A search turned up this thread as what seems to be Fusarium has ravaged my Marianna's Peace, Bloody Butcher, and Japanese Black Treuffle. My Sun Gold Hybrid, Black Cherry, and Sioux seem to be unaffected.

Please correct me if I don't understand things right -

I would sow the Maxifort seed and grow it out for a while, at the same time growing out a vulnerable variety. Eventually, I would snip the Maxifort plant beyond the 1st true leaves. I would then make a V-notch above those first true leaves and graft a scion of the vulnerable variety onto it there...right...??

Is there a preferred vendor for Maxifort seed?

Is this a reasonable course of action for a person who just wants decent tomatoes grown in the ground?

My hydroponic plants never have any of these issues so I'm not experienced at dealing with them.


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RE: Maxifort question

  • Posted by lightt 6/7 Northern VA (My Page) on
    Tue, Jul 8, 08 at 15:30

Shelbyguy,
I was hoping someone with a lot more experience than I have would respond to your question but I can at least say yes, you've correctly described it. My understanding is the original rational to graft tomatoes was to work around common diseases by using resistant rootstock but some experienced increased production and thats what caught my attention.

I purchased Maxifort seeds this winter from Paramount Seeds. The seeds are quite expensive (minimum purchase is 250 seeds) and are getting even more so (see email copied below) but being "pre-season" I somehow was able to justify the expenditure. My motivation was pretty much limited to try and get better production from Prue, my absolute favorite (taste wise) tomato. I normally do not have serious disease problems and Prue doesnt seem to be any more susceptible than anything else Ive grown but it sure is stingy for me.

I attempted ten grafts. Be advised the closest thing to grafting I'd done prior to this was hitting the graph button in EXCEL. I was only successful with four grafts and lost three of those (including Prue!) within the first week of planting to 55mph+ wind gusts. The sole survivor is Anna Maria's Heart. The grafted AMH is more than twice as big as an un-grafted one and I counted 33 greenies on it compared to 9 on the un-grafted one. Ive not grown AMH before so I dont have any idea what production is normally but 9 fruit is very similar to my experience with Prue. Im not seeing any kind of disease on either plant.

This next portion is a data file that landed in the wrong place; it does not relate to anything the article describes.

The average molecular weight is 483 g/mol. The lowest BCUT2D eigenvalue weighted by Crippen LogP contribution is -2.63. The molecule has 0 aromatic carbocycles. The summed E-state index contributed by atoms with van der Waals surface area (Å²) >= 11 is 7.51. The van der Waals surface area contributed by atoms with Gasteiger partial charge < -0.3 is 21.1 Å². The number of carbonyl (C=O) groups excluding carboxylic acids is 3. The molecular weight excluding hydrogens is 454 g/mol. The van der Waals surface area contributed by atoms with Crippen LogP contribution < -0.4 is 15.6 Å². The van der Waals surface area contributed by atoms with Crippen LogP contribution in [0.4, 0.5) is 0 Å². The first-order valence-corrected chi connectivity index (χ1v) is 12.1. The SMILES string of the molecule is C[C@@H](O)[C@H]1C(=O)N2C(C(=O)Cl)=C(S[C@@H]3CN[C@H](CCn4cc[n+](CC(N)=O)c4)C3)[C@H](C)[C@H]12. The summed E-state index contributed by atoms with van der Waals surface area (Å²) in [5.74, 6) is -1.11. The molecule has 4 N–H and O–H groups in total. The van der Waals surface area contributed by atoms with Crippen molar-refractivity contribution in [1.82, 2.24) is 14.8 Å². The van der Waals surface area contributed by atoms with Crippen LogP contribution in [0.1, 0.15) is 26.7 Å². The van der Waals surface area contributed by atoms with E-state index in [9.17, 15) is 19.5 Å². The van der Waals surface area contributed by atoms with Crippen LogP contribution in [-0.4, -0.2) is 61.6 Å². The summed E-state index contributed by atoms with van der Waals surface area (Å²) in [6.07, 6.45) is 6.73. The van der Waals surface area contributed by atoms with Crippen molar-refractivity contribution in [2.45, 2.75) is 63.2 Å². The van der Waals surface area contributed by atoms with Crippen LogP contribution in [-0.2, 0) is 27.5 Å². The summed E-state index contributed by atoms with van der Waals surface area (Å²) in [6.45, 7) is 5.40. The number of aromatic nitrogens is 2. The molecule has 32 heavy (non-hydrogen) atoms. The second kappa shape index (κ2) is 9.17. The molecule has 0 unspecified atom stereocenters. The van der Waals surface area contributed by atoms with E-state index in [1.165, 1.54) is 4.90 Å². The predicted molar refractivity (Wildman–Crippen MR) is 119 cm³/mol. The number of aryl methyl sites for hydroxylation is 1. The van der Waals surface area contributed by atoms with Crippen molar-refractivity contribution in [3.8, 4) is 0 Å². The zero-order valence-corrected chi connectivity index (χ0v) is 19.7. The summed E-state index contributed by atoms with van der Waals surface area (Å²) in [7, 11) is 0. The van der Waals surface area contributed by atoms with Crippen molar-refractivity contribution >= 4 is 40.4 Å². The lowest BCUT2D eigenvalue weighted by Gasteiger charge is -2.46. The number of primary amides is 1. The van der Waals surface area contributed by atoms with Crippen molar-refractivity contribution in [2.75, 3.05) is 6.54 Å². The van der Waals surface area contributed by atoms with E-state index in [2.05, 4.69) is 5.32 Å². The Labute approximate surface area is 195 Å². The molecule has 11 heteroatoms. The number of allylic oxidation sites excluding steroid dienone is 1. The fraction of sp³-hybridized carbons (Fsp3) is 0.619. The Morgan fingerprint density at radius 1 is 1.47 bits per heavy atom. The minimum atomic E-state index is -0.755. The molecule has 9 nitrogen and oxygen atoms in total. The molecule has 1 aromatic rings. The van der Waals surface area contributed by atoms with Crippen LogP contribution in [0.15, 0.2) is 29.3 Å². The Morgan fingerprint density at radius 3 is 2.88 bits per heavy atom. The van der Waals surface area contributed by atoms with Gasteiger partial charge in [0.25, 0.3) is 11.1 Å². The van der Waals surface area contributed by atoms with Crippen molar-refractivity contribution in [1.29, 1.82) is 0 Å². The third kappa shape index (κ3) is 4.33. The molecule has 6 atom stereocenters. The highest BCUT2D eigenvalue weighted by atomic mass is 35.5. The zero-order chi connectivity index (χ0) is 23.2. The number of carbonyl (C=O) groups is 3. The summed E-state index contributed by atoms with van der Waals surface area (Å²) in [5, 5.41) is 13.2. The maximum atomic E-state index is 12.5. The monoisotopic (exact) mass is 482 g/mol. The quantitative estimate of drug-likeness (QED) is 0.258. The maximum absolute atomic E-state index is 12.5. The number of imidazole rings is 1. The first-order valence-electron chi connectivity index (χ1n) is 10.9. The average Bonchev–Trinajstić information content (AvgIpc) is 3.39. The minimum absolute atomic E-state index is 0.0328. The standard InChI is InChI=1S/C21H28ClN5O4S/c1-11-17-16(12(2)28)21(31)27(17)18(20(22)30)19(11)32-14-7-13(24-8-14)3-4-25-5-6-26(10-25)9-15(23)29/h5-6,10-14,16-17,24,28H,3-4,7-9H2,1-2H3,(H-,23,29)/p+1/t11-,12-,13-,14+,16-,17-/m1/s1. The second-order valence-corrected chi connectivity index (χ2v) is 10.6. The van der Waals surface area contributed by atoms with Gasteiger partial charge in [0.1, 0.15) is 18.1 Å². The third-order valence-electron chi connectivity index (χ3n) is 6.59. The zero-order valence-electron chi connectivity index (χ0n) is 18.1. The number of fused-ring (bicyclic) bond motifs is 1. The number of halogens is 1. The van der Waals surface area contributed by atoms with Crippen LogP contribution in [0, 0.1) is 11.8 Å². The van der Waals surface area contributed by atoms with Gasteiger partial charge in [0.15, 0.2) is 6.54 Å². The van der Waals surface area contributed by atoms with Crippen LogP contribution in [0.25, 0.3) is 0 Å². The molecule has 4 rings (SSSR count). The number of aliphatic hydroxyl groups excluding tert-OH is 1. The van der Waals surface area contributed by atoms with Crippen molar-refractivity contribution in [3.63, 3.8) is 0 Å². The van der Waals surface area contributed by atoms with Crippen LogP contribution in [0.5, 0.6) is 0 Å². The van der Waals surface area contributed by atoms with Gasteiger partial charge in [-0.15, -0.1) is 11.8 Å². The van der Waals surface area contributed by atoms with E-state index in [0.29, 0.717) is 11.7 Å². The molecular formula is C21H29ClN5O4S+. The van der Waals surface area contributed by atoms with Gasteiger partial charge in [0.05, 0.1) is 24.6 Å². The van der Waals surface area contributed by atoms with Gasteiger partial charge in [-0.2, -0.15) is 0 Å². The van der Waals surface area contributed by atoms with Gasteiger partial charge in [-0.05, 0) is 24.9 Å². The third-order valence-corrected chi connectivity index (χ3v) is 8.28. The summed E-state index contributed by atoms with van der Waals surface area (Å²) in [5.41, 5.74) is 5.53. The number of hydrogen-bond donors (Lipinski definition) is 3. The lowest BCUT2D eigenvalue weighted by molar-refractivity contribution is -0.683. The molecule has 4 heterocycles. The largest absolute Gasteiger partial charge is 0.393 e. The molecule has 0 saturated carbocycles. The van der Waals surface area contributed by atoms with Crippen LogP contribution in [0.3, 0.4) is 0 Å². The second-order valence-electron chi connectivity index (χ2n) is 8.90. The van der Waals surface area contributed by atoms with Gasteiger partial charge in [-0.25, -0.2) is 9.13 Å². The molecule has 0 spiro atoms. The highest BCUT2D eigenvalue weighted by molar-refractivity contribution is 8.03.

Will I attempt more grafts next year? Absolutely!! Im sold (and already have the seeds!) but with only a single grafted plant I would be hard pressed to suggest anyone put out the cash to try it. On the other hand Sungold seems to be pretty much impervious to disease and you might attempt using it as rootstock instead of Maxifort. It even has a distinctive smell very much like Maxifort.
Terry Light
Oak Hill, Virginia

Dear Growers,
This email is to notify growers who have previously bought De Ruiter Seed varieties (e.g. Trust, Geronimo, Clarance, Maxifort etc) through Paramount Seeds. De Ruiter will increase their seed prices on July 14th.

The US $ is weak and the breeding companies have most of their expenses in euros. The price increase averages 6-7% but some varieties have a larger increase and some lower.

For example - Current Price of Trust Tomato is $305.00 per 1000 seeds. New price $ 347.00/1000 seeds. For total orders of 5,000 seeds or more, current price Trust is $290.00/1000 seeds. New price $330.00/1000 seeds

Geronimo has an increase from $351/1000 seeds to $376/1000 seeds (for 5,000 or more price increases from $333/1000 to $358/1000)

If you would like to pre-order your future requirements and take delivery by the end of July, we can purchase the seed at current pricing. We hope you can take advantage of this opportunity to delay the effects of these price increases.

Regards
Paramount Seeds

Richard Blakey
Glen Kaufman


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RE: Maxifort question

my grafted plants are definitely bigger than their non grafted counterparts.

for fun I planted a straight maxifort plant, ungrafted. It's the most vigorous plant I have ever seen. 2 parts kudzu, 1 part 'mater. lotsa blooms too. I hope they taste good...


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RE: Maxifort question

You might find that the new Japanese-I think ?, (He-Man ) rootstock seeds are more suitable than maxifort, as in trials it gave a much higher rating and protection against various diseases and is just as vigorus as maxifort, it is also a hybrid but has slightly more normal tomatoes on it when grown out,

It is widely available accross Europe and the far east, especialy in Greece where it is used almost exclusivly against some soil born problem in Greece where commercial tomatoes are grown under polythene covered tunnels.

The seeds are expensive to buy, but very good.

Although I must admit that I have not seen any USA seed suppliers stocking it at the moment.